Cow nutrition is dependent upon adequate energy, protein, vitamins and minerals in a balanced diet, but recent research is also showing that during the last part of gestation the fat content of a cow's diet is also very important; especially in terms of rebreeding. A number of studies have been done on this, and are still ongoing. Research on fat in the diet has been done at North Dakota State University, Tom A&M, the USDA Livestock and Ranch Research Laboratory at Miles City, Mont., and at the University of Missouri Forage Research Center at Linneus, Mo.
Chris Zumbrunnen, regional livestock specialist at University of Missouri, became interested in this subject a few years ago after seeing an article in one of the beef publications with some results of a project done by Bob Bellows at Miles City.
"What caught my eye was that he reported calves born to cows that had been fed high fat levels late in gestation were better able to maintain their body temperature. The reasoning is that the calves have higher levels of brown adipose tissue surrounding their internal organs, which allows them to maintain body temperature for a longer period of time when suffering cold stress. The thing that got me interested in this is that in our area we have wet conditions during calving; when baby calves hit the ground in March they usually splash. It's usually muddy, and this is a stress factor. You start thinking, what's an extra hour or two worth, in a calf's ability to handle that stress? It could be the difference between saving the calf or not," says Zumbrunnen.
"The Montana study used safflower seed, which is not an option in Missouri. So we started looking at whole soybeans. The fatty acid profile between the beans and the safflower seeds is very similar, and the first year we did this, the beans were inexpensive (mid $4 range), so we decided this would be something we'd like to look at. In the two years we've run the study, we've never seen a difference in calf survivability; but we haven't lost any calves, either; we had mild weather those years, and super people at the research farms (good management)," he says.
Dr Bellows also reported an increase in first service conception rates, and the thing that's hardest to sell to producers about this is that all the feeding that's shown good results has been precalfing. We started feeding fat (soybeans) 45 days prior to calving and stopped it after the cow calved, yet we were still consistently showing a 14- to 15 percent increase in first service conception rate. That's compared to a corn gluten and soybean meal (soybeans with the oil extracted) control diet. The two groups of cows were getting equal protein and equal energy, and the only difference was in the fat levels," he says.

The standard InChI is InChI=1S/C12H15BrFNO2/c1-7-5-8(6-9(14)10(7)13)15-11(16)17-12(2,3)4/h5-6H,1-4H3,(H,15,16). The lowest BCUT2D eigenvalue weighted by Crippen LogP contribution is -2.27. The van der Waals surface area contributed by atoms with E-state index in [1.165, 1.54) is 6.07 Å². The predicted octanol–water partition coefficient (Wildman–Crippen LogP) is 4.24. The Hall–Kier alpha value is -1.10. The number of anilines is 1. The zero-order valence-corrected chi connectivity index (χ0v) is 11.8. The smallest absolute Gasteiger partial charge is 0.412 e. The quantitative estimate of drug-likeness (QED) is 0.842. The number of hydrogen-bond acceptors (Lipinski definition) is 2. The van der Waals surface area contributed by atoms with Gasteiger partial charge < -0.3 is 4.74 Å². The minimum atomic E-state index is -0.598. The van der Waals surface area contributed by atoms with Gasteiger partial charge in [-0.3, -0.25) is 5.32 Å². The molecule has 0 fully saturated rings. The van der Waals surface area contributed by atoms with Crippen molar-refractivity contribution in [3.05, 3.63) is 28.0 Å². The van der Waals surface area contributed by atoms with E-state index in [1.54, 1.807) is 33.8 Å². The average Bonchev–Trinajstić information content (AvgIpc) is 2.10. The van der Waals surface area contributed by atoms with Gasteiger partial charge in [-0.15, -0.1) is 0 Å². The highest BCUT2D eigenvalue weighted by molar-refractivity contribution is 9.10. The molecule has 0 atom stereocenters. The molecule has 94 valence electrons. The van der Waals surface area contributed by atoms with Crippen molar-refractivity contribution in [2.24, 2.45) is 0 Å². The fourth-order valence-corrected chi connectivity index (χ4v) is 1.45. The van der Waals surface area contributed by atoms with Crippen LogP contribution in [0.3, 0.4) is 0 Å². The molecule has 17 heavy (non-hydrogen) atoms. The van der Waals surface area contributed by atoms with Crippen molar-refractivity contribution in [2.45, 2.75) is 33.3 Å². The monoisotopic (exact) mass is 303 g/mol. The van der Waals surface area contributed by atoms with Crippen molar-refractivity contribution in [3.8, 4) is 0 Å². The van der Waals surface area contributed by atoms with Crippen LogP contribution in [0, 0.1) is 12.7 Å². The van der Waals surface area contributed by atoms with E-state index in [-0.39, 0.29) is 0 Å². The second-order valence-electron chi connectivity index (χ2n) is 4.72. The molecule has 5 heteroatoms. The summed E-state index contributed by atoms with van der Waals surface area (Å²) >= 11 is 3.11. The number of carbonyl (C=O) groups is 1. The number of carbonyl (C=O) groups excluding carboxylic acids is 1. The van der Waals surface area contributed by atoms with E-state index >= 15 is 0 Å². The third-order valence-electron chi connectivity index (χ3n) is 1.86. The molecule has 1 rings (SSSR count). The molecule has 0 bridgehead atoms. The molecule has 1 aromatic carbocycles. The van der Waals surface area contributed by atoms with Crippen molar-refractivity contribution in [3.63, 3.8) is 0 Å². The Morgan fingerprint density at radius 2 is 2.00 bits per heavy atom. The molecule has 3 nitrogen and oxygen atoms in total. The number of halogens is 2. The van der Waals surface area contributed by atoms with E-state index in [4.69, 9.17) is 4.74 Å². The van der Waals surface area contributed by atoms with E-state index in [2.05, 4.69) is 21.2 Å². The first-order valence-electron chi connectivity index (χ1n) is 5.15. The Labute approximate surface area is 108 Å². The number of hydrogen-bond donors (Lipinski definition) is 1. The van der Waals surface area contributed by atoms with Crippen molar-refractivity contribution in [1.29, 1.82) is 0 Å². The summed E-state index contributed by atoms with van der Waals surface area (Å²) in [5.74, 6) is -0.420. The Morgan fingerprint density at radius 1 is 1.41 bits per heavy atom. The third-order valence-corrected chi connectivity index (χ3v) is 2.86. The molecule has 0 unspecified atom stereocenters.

"From what little other work that's been done on this, we feel that since it's a vegetable fat, this is probably the key to what we need to be looking at," says Zumbrunnen. "Our idea with using the whole soybeans was partly because bypass protein was all the rage at one time, and we thought we might be able to get some of those fatty acids through the rumen, using soybeans.
He questions the validity of supplementing a mature cow on a regular basis. "If we're to that point (barring a hay shortage or some other feed crisis) I question whether it's economical. People can't afford to supplement cows; they need cattle who can perform on what their farm or ranch grows. But where this type of supplement really works is for two- and three-year-olds, especially in this fescue area where we have most of our fall calving cows. It cost us a quarter a day to feed them, both winters we've done this, and I think on bred heifers and second calvers, that's money well spent. Once you've got the development cost in a heifer, you have too much money tied up in her to lose it. You need to make sure she doesn't come up open," he says.
"We had a set of cows this year at the University's Thompson Farm near Spickard, Mo. -- 100 mature cows (ages 5 to 12) in excellent body condition (BCS 6 was the low end) -- and we were set up to run the project and went ahead with it even though we all questioned whether these con needed any supplement. David Patterson (the person in charge of Missouri's Show Me Select Replacement Heifer Program) did the AI work. The cows were in two groups: one on whole soybeans and the other on their regular diet (gluten and soybean meal). We used the same bull, same semen tanks, same technician, everything was identical," says Zumbrunnen.
"Patterson got an 87 percent conception rate (first service) on the soybean cows and 63 percent on the control cows, which is a 24 percent difference. I wasn't able to be there when they got the results, but I got a phone call that evening from Patterson and he was just beside himself and really excited. That kind of variation might have been the outside range, but even an increase of 14 to 15 percent on first service, or a 7 percent increase in overall pregnancy rate, would pay off."